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Capital Punishment in the United States Explained

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In our Explainer series, Fair Punishment Project lawyers help unpackage some of the most complicated issues in the criminal justice system. We break down the problems behind the headlines - like bail, civil asset forfeiture, or the Brady doctrine - so that everyone can understand them. Wherever possible, we try to utilize the stories of those affected by the criminal justice system to show how these laws and principles should work, and how they often fail. We will update our Explainers monthly to keep them current. Read our updated explainer here.
To beat the clock on the expiration of its lethal injection drug supply, this past April, Arkansas tried to execute 8 men over 1 days. The stories told in frantic legal filings and clemency petitions revealed a deeply disturbing picture. Ledell Lee may have had an intellectual disability that rendered him constitutionally ineligible for the death penalty, but he had a spate of bad lawyers who failed to timely present evidence of this claim -…

Fifteen Saudi Shia sentenced to death for 'spying for Iran'

Shia Muslims face a heavy crackdown by Saudi authorities
Shia Muslims face a heavy crackdown by Saudi authorities.
A court in Saudi Arabia has sentenced 15 people to death for spying for Iran.

They were among 32 people - comprising 30 members of the kingdom's Shia Muslim minority, an Iranian national and an Afghan - put on trial in February.

Prosecutors accused them of treason, setting up a spy ring in collaboration with Iranian intelligence, and passing about sensitive data on military zones.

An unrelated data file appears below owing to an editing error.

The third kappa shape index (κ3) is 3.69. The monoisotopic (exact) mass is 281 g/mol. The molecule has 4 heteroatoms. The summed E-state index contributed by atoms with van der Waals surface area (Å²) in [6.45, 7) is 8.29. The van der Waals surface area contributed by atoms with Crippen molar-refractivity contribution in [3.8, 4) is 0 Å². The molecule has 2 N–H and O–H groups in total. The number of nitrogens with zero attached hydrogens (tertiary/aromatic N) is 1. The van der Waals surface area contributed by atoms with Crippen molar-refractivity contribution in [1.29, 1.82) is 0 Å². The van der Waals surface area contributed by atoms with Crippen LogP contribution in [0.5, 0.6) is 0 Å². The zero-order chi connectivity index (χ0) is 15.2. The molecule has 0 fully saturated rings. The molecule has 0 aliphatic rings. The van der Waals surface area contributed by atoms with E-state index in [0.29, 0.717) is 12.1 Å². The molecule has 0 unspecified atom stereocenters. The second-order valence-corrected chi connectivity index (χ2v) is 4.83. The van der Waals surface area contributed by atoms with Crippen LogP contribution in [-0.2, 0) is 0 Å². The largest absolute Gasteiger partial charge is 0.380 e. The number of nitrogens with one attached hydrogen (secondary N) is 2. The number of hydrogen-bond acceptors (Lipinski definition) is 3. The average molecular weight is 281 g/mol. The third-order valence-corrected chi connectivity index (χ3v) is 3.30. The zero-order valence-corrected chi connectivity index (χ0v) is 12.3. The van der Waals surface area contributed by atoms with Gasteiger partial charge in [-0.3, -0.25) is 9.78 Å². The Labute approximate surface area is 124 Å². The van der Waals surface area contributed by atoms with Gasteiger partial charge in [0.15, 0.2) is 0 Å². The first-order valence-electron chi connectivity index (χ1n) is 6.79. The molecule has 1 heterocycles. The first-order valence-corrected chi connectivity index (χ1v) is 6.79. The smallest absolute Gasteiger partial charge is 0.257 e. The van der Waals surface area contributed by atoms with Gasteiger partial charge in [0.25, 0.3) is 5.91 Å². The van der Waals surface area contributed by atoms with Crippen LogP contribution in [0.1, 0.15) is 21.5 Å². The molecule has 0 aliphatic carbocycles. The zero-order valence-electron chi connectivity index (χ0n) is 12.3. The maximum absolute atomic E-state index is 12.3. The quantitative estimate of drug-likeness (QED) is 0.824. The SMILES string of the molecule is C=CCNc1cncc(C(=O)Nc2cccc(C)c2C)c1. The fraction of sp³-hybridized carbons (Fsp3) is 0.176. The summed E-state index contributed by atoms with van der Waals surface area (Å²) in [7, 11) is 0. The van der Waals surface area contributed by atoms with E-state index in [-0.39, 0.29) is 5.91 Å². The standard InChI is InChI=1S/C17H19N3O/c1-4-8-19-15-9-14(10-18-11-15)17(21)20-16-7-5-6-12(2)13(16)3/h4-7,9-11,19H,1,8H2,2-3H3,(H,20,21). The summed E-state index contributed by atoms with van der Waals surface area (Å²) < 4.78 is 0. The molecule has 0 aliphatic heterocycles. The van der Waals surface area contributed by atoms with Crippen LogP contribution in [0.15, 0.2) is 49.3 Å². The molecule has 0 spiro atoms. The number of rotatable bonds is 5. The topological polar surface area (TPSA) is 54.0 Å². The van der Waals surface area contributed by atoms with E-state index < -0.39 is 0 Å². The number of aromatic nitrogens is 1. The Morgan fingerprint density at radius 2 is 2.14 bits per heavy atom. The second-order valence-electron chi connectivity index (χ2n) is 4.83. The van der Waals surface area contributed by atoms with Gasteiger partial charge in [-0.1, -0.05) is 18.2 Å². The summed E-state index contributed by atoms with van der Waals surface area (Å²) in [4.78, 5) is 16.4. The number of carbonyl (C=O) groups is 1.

Tensions between Sunni-ruled Saudi Arabia and Shia-led Iran have escalated in the past year.

Saudi Arabia broke off diplomatic relations with Iran in January following the storming of its embassy in Tehran by protesters angered by the execution of the prominent Saudi Shia cleric, Sheikh Nimr al-Nimr, and three other Shia.

Saudi officials insisted Nimr was guilty of terrorism offences, but Iran's supreme leader said he had been executed solely for his criticism of the Sunni monarchy.

The regional powers also back opposing sides in the wars in Syria and Yemen.

The 32 defendants tried at the Specialised Criminal Court in the capital Riyadh in February are believed to have been detained in 2013.

At the start of the trial, it was reported that they included several well-known figures in the Shia community who were not involved in politics, including an elderly university professor, a paediatrician, a banker and two clerics.

But a correspondent from Saudi-owned al-Arabiya TV said on Tuesday that most of the defendants were members of the Saudi military.

Most were from Eastern Province, home to the majority of Saudi Arabia's Shia.

Several of the defendants were given prison sentences and two were found not guilty, al-Arabiya reported.

Shia make up 10 to 15% of the kingdom's 28 million population, and many assert that they suffer systematic discrimination in public education, the justice system, government employment and religious freedom.

Dissent is rarely tolerated, and between 2011 and 2013 more than 20 people were shot dead by security forces and hundreds more detained during protests by Shia calling for an end to discrimination.

Shootings and petrol bomb attacks also killed several police officers.

Source: BBC News, December 6, 2016

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